Review: Honor 10 mimics P20, but not in all aspects

  • Resembles P20 but camera falls short in performance
  • Overall still a good higher end mid-ranger that will appeal to some


Review: Honor 10 mimics P20, but not in all aspects


SO THE Honor 10 is finally out. There has been a lot of talk about this smartphone simply because this latest beauty from parent company Huawei Technologies Co Ltd has been touted as a budget version of the recently launched, and much talked-about Huawei P20.

For the uninitiated, the Honor brand is an offshoot of Huawei’s main line of smartphones, which comprise the Huawei Nova, Mate and P series. Historically speaking, the Honor brand was purportedly introduced in 2013 to challenge competitors – notably Xiaomi Inc’s range of phones – in the mid-range section of the market, according to consumer tech portal Engadget.

Beginning 2013, Huawei introduced the Honor 3X, and since then it has been moving up in model number culminating in the Honor 10. The Honor 10 will be officially launched on May 22 and Digital News Asia will bring you the exact pricing of the device as soon as we know it.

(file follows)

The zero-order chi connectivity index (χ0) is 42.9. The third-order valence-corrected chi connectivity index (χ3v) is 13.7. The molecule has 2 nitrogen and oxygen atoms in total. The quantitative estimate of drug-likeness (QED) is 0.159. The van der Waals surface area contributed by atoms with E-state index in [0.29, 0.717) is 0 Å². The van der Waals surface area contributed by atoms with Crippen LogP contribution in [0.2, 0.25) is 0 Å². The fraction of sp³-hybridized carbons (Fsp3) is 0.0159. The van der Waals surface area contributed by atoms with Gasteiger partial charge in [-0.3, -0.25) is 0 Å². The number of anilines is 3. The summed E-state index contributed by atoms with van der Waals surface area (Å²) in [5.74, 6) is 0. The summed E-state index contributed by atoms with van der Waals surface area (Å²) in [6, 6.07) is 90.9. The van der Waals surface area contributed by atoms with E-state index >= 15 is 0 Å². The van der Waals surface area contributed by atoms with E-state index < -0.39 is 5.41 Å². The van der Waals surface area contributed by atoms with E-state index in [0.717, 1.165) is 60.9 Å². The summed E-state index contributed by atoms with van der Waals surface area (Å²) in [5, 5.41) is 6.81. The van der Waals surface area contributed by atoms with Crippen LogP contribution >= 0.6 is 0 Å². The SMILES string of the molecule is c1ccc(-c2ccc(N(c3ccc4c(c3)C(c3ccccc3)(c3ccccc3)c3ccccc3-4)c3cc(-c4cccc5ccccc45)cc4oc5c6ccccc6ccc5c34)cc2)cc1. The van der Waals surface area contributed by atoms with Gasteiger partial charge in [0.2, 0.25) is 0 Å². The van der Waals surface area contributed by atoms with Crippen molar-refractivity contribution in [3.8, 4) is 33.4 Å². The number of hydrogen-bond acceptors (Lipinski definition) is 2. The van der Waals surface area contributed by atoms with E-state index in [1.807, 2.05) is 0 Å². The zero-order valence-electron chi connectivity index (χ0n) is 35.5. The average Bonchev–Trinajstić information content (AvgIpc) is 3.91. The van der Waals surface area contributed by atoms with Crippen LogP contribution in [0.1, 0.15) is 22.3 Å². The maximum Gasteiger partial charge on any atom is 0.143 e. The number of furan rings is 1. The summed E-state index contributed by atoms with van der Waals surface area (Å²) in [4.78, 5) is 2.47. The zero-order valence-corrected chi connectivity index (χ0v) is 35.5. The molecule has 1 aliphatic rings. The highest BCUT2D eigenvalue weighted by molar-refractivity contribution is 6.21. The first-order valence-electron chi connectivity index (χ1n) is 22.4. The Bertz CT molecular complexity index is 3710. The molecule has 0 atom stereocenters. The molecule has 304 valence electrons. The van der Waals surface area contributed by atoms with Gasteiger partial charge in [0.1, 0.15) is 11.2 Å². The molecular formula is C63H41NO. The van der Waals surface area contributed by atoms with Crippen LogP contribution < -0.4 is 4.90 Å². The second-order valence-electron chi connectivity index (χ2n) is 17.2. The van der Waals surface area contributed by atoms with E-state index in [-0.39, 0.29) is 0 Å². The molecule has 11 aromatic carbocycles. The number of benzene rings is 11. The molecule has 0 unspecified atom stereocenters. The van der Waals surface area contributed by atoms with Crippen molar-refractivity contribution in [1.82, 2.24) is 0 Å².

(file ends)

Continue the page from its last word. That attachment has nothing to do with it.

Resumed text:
By all accounts, the Honor brand has been well accepted in the mid-market section and has been doing quite well, especially in China, where it was a top brand, according to Counterpoint Research.

“For Huawei, the bulk of the growth was driven by its sub-brand Honor which contributed to more than 60% of its shipments during 2017,” said James Yan, its research director.

Design and build


Review: Honor 10 mimics P20, but not in all aspects


The Honor 10 has been the talk of the town because of its striking looks and resemblance to the Huawei P20. The first thing that struck me about the smartphone is the two-tone colour scheme. Huawei claims this scheme is designed with a 15-layer glass rear that is created to reflect a two-tone blue and purple colour, depending on which angle your eye meets the device.

The unit I reviewed is called Phantom Blue, and there are three other colours available – Phantom Purple, Midnight Black and Seagull Gray – when it was launched in its home market in China.

Though a novel idea, I just feel it’s a little ‘too loud’ for my taste as I would very much prefer a matte black or plain coloured back to this two-tone scheme, but that’s just a personal preference. Many consumers have talked about how unique the two-tone coloured back is and have praise for it – not from me though.